Before we joined Sam’s Club  I went to Aldi–there are certain items I will have to get there when we run out because my kids like their Fit & Trim brand of several things and if I am in need of small items then that is where I will go.

By shopping here once a month I save about $200 on our main groceries and another $200 or so just because I am staying home in instead of “running in”. 

Frankferd Farms: This is our local wholesale natural and organic foods warehouse.  Foods are sold in bulk with very little packaging and you wait in the warehouse while they load it into your car.  This is where I get my 25# bag of organic, unbleached white whole wheat flour for $10, my 10# bag of organic spiral noodles for $7, my 1# bag of yeast for $2, and the list goes on.  I get all our baking needs here as well as specialty foods for Rachel.  It often costs me less to get organic versions of bulk foods here than it would to get regular versions at the local grocery store.  I do not buy many prepackaged foods here unless they are on sale because the prepared foods are much more expensive.  It cost me $100 for what would cost roughly $500 at our local grocery store.

Finally, I occasionally make less than wise purchases.  With so many food allergies in the house I occasionally pick up a brand we find that someone is allergic to or we discover an allergy after purchasing the item.  Occasionally we find that I picked up a brand that someone used to like and lo longer does.  In some cases we eat it anyway but if something looks like it is going to be sitting around for months and no one touches I find it is time for a trip to the food cupboard.  We pack up everything that no one easts for whatever reason (the unopened packages) and drop them off so they will benefit someone else. This way we free up space and are helping others out.  Since my kids like to occasionally do a food run for the food cupboard anyway we don’t really consider this a loss.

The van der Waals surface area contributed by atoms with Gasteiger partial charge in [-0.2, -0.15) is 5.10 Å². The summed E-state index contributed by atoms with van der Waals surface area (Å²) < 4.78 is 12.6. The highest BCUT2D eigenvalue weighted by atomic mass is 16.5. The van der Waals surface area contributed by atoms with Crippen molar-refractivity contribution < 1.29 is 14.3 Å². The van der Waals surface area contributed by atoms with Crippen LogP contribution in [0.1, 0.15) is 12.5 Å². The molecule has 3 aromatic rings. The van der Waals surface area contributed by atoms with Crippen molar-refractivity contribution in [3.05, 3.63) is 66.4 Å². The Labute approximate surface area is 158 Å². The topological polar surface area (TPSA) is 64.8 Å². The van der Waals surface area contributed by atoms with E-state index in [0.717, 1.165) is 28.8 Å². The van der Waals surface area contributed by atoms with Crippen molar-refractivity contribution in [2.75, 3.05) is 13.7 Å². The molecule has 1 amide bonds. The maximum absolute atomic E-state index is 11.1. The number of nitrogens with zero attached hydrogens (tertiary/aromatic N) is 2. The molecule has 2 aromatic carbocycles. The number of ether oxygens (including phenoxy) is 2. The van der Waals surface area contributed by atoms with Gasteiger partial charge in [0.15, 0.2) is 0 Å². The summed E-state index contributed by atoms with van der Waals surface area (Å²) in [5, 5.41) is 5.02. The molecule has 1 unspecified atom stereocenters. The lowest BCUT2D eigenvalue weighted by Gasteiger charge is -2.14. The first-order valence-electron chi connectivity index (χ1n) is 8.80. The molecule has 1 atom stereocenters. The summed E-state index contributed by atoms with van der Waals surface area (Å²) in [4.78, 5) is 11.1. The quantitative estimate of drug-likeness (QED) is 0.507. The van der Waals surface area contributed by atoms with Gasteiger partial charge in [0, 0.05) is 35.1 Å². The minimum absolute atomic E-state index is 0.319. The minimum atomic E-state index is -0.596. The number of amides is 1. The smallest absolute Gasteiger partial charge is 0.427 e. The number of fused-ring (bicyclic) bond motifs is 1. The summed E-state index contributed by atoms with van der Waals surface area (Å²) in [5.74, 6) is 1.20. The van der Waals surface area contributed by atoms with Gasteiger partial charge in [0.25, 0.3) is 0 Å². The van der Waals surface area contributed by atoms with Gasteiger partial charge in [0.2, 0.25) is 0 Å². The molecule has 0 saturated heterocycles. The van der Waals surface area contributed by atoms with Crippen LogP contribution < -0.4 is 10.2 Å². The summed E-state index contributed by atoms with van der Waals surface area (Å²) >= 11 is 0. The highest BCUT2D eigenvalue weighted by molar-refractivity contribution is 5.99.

WFMW: Once a Month Shopping

Doodle to come later–I hope.

You can find more Works for me Wednesday’s at Rocks in my Dryer.

I’m one of those people who cannot enter a store with my kids without exiting with a whole bunch of “we’re out of this, Mommy” type items and dropping $50, at least. And since my kids go everywhere with me, leaving the house gets expensive. No, I don’t give into their every want or even need–but when we are shopping on a weekly basis I end up at the store constantly.

When my kids were younger I was very organized with my shopping, I used coupons and a budget and only bought what was on my list. The problem is I spent so much time agonizing over it that my husband pointed out that since my time is worth at least $10 an hour (he figured it out) we were wasting money. And since we were wasting money with my constant “I have to run out and get this” moments and my love of running in more than one place “since I am out anyway” I needed a better, more time saving solution.Read More